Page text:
Tuesday, July 29, 2008

Gut punch

Got the AP results back yesterday for my Language and Comp kids. They're not good enough. Only about a third passed--both for me and for the other teacher.

It bugs me that these kids worked so very hard, and that I honestly believed they were ready for the test...and then they got back the results which indicated they weren't. I know they're still better-prepared for college than they would have been if they hadn't taken the class, or even if they hadn't taken the test. But this is still a blow to my ego and a break to my heart.

AP scores, like similar test scores, are tied heavily to the parents' highest level of educational attainment. I don't want to use that as a excuse, but this is still different from the old place, where everybody doid super-duper on all tests all the time, and we all then would pat ourselves on the back about how great our school was as a result.

Even though the College Board gives us literally no help in diagnosing the problem (I have no idea if this is mostly a multiple-choice issue, or if they're bombing one of the three essays, or what), it's time to start problem-solving. These numbers need to go up next year. It's my moral imperative.


Jim Anderson said...

I feel for you, man. I'll be teaching two remedial reading courses this coming year, so I'll have plenty to work on, myself.

I wonder if your students reverted to the "try/start to fail/quit" habits you blogged about previously. I'd like to know what prompted you to think that 80% of them were going to pass--you were really jazzed about it, and these results are way, way off your expectations. Did you do much in the way of explicit test prep?

TeacherRefPoet said...


I never felt like the AP kids had trouble with quitting. They were a little unskilled at the start, but I honestly felt like they had made it to passing as far as essay quality went.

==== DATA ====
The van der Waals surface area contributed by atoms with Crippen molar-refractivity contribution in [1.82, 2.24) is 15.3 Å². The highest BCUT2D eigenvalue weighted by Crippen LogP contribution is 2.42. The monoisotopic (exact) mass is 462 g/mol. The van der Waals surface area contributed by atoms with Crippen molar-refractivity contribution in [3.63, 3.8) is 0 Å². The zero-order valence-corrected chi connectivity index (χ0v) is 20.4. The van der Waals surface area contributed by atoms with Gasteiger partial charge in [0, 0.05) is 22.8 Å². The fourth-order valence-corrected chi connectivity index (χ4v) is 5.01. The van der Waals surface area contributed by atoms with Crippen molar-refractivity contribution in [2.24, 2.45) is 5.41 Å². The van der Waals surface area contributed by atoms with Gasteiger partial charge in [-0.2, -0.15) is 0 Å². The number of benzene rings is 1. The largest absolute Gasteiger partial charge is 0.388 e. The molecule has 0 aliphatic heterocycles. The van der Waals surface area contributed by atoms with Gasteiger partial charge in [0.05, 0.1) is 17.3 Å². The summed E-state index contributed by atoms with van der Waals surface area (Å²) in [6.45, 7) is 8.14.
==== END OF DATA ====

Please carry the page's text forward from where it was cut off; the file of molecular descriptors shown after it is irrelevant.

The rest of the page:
--I said 80% could pass back in teh spring, based mostly on the essays. It's possible I was overestimating due to my emotional stake in the outcome, but maybe not...compared to the exemplars, I actually was wondering if I was too hard on them.

We did very little on multiple choice, simply because I felt like the time/improvement ratio was too high to make a dent there. I may have to reconsider this and spend more time there.

We did loads of explicit test prep, but FAR more on essays than on multiple choice. And multiple choice is 45% of the grade.

Jenni said...

I don't want this comment to sound negative -- only realistic, so please take it as intended. From what I can tell, kids whose parents have achieved a high level of education have a home life better suited to achievement in reading and writing than kids whose parents don't have a high level of education. I don't mean that the kids with better-educated parents are treated better or have a less stressful time of things or even that there is a difference in their i.q.s, I just think that our educations train us how to think and to talk, and we take that training into our homes and sort of informally pass it on to our kids through dinner-table conversation and other interaction. When I was dating, the guys with little education talked to their kids about different things and their dinner-table interaction was no less loving but slightly different -- less abstract and less language-centered, certainly -- than the topics and forms of interaction that the better-educated guys had with their kids. I'm thinking that academic achievement is more about this sort of thing than about riding your kid's ass to get his homework in. I'm also thinking that there is sort of a multi-generational component to literacy, or to understanding the subtleties of language, which, of course, can be compensated for or the child might grow out of naturally as the brain develops.

TeacherRefPoet said...

I agree with all of that, Jenni, but I think it's my job to cast that out of my mind as much as possible as I teach, lest it lower my expectations.

I will hit the political cartoons earlier, however. Many of these kids had never had the kind of dinner table conversation that you and I take for granted, I think, and I need to provide at least some facsimile of that during the year. (I noticed kids putting some of the stuff we'd chat about into essays as examples later on. They understand the need to use evidence...but they don't yet have much to talk about, really.)

What concerns me most is that I thought they were ready. I still think their essays were up to snuff, and I'll have to focus more on multiple choice next year.

Jenni said...

I don't think it should lower your expectations at all. My point is that we in education have the responsibility to figure out what's going on in our classroom and figure out how to compensate for what the kids are not getting at home.